So not only can the testing bosses change apparent student performance from year to year by lowering the underlying raw scores that produce the scale scores, but they can also change the ratio of easy questions to difficult questions. Also, they can change the order of questions to place most of the easy questions on the front end of the test before the students get weary and start just skipping over questions. That's why I call these fantasy standards. The testing company and the LDOE can make them up to come out any way they want. Who's checking on them to make sure they are honest in making any changes to the tests? Well just trust them, they are constantly running field tests and high tech statistical analysis much too complicated for us to understand. That's why they wanted to keep the raw scores secret from us. Raw scores are just too difficult for us to really understand.

How does Louisiana Compare to Ohio?

One of the biggest criticisms of certain states by the Petrilli article is that Ohio lowered the high standards of PARCC by choosing level 3 as their definition of proficient instead of the level 4 that the PARCC consortium recommended. Well it just so happens that Louisiana is also starting with level 3 for satisfactory performance this first year, but White has set a goal of level 4 average performance by the year 2020. Well that may look good to our gullible business community who wholeheartedly support anything White comes up with, but I wonder if they realize that Louisiana would be expecting our students to average getting only 45.5% of the questions right on our PARCC-like tests by 2020? That's not all students getting that high a score, that's just the average White wants to reach. How is that going to make our students all college ready?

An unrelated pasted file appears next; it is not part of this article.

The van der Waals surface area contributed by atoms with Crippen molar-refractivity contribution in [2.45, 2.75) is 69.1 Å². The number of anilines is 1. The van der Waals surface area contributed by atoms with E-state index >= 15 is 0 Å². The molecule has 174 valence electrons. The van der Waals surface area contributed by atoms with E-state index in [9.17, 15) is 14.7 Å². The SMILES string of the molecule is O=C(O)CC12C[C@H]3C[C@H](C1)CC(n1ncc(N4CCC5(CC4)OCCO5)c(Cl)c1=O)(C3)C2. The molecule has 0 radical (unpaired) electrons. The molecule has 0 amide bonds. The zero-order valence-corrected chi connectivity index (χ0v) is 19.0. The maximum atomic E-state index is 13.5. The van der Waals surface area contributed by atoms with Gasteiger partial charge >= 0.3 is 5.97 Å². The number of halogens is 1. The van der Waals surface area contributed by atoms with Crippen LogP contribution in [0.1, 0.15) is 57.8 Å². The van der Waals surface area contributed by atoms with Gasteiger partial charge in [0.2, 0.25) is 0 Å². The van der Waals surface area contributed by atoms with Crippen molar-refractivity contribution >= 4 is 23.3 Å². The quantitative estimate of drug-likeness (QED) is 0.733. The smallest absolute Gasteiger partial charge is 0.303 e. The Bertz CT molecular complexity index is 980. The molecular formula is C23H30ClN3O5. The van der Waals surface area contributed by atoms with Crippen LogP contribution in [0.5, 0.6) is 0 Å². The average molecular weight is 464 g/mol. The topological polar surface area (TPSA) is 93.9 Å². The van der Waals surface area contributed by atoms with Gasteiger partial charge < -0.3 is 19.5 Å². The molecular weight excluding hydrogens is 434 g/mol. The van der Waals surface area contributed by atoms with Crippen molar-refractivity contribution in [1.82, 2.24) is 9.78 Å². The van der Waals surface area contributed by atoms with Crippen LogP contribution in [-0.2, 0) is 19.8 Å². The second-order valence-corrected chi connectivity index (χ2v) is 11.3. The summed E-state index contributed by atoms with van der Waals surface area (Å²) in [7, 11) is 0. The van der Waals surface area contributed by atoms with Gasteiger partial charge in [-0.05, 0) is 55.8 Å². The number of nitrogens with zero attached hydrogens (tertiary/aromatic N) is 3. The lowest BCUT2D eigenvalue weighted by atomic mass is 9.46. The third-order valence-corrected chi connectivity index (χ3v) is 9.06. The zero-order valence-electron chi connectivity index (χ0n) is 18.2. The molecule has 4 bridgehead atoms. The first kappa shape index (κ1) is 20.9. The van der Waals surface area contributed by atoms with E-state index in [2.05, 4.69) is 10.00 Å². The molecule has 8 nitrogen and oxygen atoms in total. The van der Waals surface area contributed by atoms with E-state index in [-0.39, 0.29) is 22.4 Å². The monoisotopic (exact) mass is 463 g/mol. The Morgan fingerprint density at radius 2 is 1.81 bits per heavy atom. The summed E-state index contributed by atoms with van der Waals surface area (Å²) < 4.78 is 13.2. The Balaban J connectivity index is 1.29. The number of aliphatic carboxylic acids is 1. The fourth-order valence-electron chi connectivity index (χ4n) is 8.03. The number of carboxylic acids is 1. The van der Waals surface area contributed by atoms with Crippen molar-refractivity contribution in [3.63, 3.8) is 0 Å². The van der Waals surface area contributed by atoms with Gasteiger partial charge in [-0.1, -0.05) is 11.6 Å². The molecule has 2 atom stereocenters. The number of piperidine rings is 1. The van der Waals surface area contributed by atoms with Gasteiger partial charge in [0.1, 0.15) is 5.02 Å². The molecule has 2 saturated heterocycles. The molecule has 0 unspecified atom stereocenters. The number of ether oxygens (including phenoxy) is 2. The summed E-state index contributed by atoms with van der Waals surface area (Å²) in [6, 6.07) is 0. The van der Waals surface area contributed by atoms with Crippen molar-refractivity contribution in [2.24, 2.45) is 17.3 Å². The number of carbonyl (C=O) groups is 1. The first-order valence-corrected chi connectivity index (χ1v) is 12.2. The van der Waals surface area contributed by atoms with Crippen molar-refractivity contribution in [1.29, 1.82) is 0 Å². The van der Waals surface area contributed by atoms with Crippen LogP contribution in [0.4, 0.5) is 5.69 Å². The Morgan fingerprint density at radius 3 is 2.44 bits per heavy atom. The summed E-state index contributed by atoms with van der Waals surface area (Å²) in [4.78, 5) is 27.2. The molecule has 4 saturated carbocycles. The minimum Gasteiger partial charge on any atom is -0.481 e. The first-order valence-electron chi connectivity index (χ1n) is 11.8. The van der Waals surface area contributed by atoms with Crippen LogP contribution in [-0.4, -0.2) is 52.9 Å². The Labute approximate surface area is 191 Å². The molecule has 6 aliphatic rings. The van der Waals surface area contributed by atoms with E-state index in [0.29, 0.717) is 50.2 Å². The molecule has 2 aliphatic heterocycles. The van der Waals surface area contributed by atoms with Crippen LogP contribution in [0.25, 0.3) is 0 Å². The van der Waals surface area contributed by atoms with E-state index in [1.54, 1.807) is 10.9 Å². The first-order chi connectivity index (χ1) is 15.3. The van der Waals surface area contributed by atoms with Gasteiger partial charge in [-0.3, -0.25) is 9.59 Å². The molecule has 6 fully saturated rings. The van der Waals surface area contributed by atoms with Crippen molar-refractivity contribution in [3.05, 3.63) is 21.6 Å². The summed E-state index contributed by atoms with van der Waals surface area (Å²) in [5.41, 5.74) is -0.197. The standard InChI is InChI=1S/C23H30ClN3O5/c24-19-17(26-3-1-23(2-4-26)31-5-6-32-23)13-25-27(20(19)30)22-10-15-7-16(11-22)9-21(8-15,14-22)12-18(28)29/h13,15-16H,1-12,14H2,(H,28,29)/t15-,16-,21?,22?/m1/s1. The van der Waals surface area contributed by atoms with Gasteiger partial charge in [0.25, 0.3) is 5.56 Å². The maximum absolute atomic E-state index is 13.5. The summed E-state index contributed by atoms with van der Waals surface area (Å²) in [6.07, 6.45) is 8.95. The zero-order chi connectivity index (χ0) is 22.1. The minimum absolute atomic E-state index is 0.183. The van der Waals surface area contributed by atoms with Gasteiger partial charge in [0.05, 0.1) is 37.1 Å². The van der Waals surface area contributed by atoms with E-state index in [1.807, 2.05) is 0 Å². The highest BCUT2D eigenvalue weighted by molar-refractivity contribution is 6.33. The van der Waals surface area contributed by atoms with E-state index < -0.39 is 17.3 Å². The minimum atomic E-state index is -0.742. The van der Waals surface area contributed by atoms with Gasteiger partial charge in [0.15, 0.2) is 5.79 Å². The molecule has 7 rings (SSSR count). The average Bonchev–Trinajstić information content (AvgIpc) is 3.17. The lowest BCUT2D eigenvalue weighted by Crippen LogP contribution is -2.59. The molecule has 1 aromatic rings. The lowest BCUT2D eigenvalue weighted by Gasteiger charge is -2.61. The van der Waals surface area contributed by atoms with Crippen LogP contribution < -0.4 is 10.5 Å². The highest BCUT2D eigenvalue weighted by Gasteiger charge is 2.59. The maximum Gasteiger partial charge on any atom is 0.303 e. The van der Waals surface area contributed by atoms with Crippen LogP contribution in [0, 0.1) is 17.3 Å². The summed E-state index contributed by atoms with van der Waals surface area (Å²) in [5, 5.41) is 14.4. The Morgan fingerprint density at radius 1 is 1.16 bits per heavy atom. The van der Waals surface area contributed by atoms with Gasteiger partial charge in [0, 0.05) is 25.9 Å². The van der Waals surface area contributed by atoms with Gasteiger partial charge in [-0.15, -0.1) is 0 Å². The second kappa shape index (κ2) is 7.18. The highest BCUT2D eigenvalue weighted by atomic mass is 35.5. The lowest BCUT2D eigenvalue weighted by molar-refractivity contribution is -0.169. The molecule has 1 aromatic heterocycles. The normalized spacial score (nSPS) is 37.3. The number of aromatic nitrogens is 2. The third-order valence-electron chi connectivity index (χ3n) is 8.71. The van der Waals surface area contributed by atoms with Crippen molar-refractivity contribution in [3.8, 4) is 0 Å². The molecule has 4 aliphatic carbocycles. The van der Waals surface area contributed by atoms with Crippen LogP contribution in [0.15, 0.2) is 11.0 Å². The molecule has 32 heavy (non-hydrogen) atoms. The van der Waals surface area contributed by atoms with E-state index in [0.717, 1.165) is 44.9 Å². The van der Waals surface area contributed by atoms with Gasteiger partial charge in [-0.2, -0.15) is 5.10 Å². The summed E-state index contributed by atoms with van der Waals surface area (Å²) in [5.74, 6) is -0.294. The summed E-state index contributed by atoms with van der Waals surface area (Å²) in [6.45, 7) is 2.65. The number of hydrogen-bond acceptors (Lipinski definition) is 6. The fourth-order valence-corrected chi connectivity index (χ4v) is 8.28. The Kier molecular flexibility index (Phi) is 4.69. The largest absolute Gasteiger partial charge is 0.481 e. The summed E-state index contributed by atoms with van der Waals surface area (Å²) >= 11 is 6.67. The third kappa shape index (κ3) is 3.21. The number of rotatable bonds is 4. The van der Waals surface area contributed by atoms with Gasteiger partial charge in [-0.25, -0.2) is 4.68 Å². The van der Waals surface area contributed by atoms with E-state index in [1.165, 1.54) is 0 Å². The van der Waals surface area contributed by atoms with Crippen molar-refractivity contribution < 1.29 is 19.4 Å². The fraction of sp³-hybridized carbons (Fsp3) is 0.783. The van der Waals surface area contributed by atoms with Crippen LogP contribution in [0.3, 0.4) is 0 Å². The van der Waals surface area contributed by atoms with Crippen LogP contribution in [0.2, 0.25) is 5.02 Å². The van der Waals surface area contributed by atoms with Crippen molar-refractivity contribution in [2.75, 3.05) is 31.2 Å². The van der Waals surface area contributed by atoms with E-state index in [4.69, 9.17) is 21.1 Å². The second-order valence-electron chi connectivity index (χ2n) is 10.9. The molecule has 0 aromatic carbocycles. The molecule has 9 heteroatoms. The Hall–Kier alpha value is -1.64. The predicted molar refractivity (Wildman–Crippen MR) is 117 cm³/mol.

So the reason I call these "fantasy standards" is that they are just made up standards to begin with. No one really knows whether or not they will prepare our students for college. But the biggest part of the fantasy is that teachers and principals are supposed to double their efforts at test teaching, when the real underlying scores behind the standards can be changed at will by the LDOE and the testing company. Oh, and did I mention that last week White got BESE to remove all the previous safeguards in BESE Bulletin 118 that may have prevented test tampering and score manipulation?